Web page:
Resilience: How to Manage Your Brain in Crises

As a busy executive, you manage people, yet the most challenging person to manage may be yourself. Stress and business crises happen all the time, and even more so to leaders. How can you manage your brain so that you develop resilience?

I read a lot of business books, mostly on the people side of the equation rather than finances. I believe that people matter most, that without finely tuned collaboration among colleagues and team members, the desired outcomes —including financial success —won’t happen.

However, I know from years working in the trenches, as a coach, motivational speaker and consultant, it’s not a matter of holding hands and singing “Kumbaya!” In spite of the most inspiring company mission statements, people behave as warriors and defend their territories and positions with fierce resolve.

Our brains aren’t that different from those of the caveman hunters on the savannahs of East Africa 100.000 years ago. Here’s what happens when a perceived threat gets our attention (and it doesn’t matter if it’s a tiger, a competitor, or the boss who’s about to pounce):

An instant jolt of fear surges through your body in milliseconds, due to increased activity within the amygdala. We feel an urge to fight or flee, and then the more rational parts of the brain kick in to evaluate the current situation, in light of past memories. How quickly and accurately you evaluate the current situation will lead to you making an appropriate response. Or, you may burst out in anger in what’s been termed an “amygdala highjacking.”

In the jungle, it’s a matter of life and death. The body reacts with lightening speed and intensity to prepare you to either do battle or get the heck out of there. In the workplace, it’s rarely life-or-death, but it still feels that way. Most of us are sophisticated enough to feel the fear and discount it, and make the right response of what to say and do.

But the brain is still operating under the laws of the jungle. To protect us, it will remember negative events and danger efficiently. It doesn’t let go of the memories of threats. Social scientists call this the negativity bias. Without the intelligence and experience to master our emotions, we easily think, believe and act in negative ways.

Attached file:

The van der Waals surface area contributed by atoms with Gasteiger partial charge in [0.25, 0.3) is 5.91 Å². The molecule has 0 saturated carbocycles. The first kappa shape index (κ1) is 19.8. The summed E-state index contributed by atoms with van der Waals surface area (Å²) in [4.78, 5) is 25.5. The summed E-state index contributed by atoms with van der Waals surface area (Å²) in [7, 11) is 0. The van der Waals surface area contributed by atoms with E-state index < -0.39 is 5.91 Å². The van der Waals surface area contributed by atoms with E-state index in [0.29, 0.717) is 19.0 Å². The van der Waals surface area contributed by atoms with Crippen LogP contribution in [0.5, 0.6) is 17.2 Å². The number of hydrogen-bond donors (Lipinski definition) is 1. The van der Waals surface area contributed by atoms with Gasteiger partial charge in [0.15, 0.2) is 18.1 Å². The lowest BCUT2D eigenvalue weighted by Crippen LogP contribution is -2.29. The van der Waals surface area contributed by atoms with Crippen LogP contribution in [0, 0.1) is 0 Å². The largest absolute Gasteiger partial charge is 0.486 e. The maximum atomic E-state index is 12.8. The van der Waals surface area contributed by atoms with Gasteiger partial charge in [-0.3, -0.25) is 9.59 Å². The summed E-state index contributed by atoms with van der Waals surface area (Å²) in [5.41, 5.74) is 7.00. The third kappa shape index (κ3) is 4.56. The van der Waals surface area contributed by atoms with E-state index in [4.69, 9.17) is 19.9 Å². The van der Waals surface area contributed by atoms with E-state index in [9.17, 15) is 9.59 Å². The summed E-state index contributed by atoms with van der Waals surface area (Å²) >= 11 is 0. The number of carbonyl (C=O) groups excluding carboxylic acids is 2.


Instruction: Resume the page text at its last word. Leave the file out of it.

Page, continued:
Here’s what happens in the brains of successful people after they experience a jolt of fear in the amygdala.

  • They focus on what needs to be done or said.
  • They tune out distractions and select the most relevant issues to be addressed.
  • They check to make sure they are aligned with their core beliefs and mission, and aren’t reacting inappropriately.
  • They notice the facial expressions and nonverbal expressions of the other people involved.
  • They ask questions to clarify.
  • They connect with the needs of others.
  • They breathe deeply to stimulate the Parasympathetic Nervous System to restore calm.
  • They make their decision and express it clearly.
  • They focus on the positive aspects and express realistic optimism.

All this happens in seconds, in a flash between our most primitive and most sophisticated brain functions. Pretty amazing stuff on a cellular level, don’t you think?

The next time you’re faced with a jolt of fear, no matter the source, become consciously aware of the thoughts your brain pulls up. Of course, you’ll only be aware of the ones that come to consciousness, and a lot of stuff stays underneath on an emotional, subconscious level.

I think it’s interesting to raise your awareness of these brain processes. With practice, with effort, you can really feel and experience your brain more consciously. And, more importantly, you can get better at recognizing the pull of the negativity bias, and counter act it with conscious positive thoughts and realistic optimism.

What are your thoughts on this?

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